New research has uncovered neural emotion regulation abnormalities in patients with remitted recurrent major depressive disorder. The findings, which appear in the journal NeuroImage: Clinical, shed new light on potential neural mechanisms that facilitate relapse.
“We were interested in this topic because recurrence after remission of depression is a very big problem, both on a personal level and on a societal level,” said study author Rozemarijn S. van Kleef, a psychological therapist at Mentaal Beter.
“We believe it is important to gain further insight into mechanisms underlying this vulnerability. Previous studies suggest that patients with acute depression show abnormalities in brain functioning during processing and regulating negative emotional information. We were interested in studying whether these processes are residually abnormal upon remission, and whether they could explain vulnerability to future relapse.”
The study included 50 participants with rrMDD and 25 control participants. To be included in the study, the depression patients must have had at least two major depressive episodes in the past five years; be currently in remission from their last depressive episodes for more than two months, but no longer than two years; and have no other current psychiatric diagnoses.
The participants completed two assessments of rumination, which focused on ruminative thinking about sadness and rumination in response to positive affect. They also completed the Emotion Regulation Questionnaire, which measures the extent to which people use expressive suppression and cognitive reappraisal to manage their emotions.
Van Kleef and her colleagues found that the depression patients tended to report more dysfunctional emotion regulation strategies compared to the control participants. Depression patients were more likely to ruminate on negative content and reported a higher tendency to dampen positive feelings in the face of positive affect. Depression patients also reported using cognitive reappraisal less and expressive suppression more.
To examine emotion regulation at the neural level, the researchers had the participants complete an emotional regulation task while undergoing functional magnetic resonance imaging scanning. The participants were shown pictures that contained emotionally neutral, emotionally negative, or emotionally positive content. They were asked to either passively observe the picture, apply cognitive reappraisal techniques to reduce the intensity of negative emotions, or attempt to increase the intensity of positive emotions. The participant received training on the emotional regulation techniques prior to scanning.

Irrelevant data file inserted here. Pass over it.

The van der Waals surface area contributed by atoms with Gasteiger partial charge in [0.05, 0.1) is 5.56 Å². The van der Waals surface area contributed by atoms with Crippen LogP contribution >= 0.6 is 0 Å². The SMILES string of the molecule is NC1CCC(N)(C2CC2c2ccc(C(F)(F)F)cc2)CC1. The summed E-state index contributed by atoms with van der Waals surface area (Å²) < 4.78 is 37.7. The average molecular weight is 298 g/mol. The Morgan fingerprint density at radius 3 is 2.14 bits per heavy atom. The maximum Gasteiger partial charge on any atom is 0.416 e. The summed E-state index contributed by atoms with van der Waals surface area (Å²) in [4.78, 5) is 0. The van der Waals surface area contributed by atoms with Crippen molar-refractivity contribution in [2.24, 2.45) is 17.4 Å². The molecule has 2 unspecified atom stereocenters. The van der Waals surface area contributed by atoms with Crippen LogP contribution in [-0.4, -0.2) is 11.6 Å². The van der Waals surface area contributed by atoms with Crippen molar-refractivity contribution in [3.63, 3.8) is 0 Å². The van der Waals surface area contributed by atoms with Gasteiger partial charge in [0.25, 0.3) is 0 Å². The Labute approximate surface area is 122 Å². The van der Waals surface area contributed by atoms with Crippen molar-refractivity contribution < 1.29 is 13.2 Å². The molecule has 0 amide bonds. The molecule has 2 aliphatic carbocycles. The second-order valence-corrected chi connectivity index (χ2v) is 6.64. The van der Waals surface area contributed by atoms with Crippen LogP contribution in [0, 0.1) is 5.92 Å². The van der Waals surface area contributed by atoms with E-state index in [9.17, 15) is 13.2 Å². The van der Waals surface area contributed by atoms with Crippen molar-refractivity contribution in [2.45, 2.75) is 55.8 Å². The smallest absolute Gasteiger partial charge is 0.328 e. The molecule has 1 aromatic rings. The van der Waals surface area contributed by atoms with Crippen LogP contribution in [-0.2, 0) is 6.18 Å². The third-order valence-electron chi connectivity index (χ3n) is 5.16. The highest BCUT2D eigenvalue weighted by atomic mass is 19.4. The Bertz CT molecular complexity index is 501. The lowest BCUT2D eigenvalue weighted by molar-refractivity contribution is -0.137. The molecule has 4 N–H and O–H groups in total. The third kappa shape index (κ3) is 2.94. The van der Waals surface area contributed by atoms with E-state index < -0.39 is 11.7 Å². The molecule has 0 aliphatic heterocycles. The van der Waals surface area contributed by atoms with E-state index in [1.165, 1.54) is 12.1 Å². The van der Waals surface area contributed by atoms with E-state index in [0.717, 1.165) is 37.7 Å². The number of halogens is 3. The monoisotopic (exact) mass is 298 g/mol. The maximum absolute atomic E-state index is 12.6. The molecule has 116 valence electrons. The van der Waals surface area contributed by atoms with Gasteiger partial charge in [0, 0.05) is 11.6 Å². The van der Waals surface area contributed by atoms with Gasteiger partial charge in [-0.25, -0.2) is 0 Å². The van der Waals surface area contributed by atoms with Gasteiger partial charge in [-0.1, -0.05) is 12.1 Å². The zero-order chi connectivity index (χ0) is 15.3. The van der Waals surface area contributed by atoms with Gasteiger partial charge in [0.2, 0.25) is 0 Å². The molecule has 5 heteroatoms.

Van Kleef and her colleagues found that the depression patients exhibited a different pattern of brain activity compared to controls when asked to passively observe emotional images and when asked to increase the intensity of positive emotions.
“More specifically, rrMDD patients showed lower activation in areas within a visual-parietal-prefrontal network, and different temporal dynamics in parietal areas during attending emotional images, but no clear abnormalities during explicit negative emotion regulation. During explicit regulation of positive emotions, rrMDD patients showed differential temporal dynamics in dorsal anterior insula activation,” the researchers explained.
The findings indicate that “how positive emotions are being processed and regulated is important for understanding vulnerability to relapse after remission of depression,” van Kleef told PsyPost. In addition, “how remitted patients are capable of regulating negative emotions when they are explicitly instructed to do so does not seem to be different than people who have never been depressed. However, when they are confronted with emotional information without instruction, or in daily life, they seem to use less functional regulation strategies, for example rumination.”
As far as the study’s limitations, van Kleef noted that the findings only represent cross-sectional data. “It would be very interesting to further investigate what the value of these residual abnormalities is for predicting future relapse,” she said. “This is something we would like to investigate, using follow-up data from our NEWPRIDE study.”
“Our findings may have important clinical implications: normalizing the experiencing and savoring of positive emotions and training flexible initiation of functional regulation strategies in the face of negative emotions in daily life, may be critical therapeutic targets when it comes to relapse prevention,” van Kleef added.
The study, “Neural basis of positive and negative emotion regulation in remitted depression“, was authored by Rozemarijn S. van Kleef, Jan-Bernard C. Marsman, Evelien van Valen, Claudi L.H. Bockting, André Aleman, and Marie-José van Tol.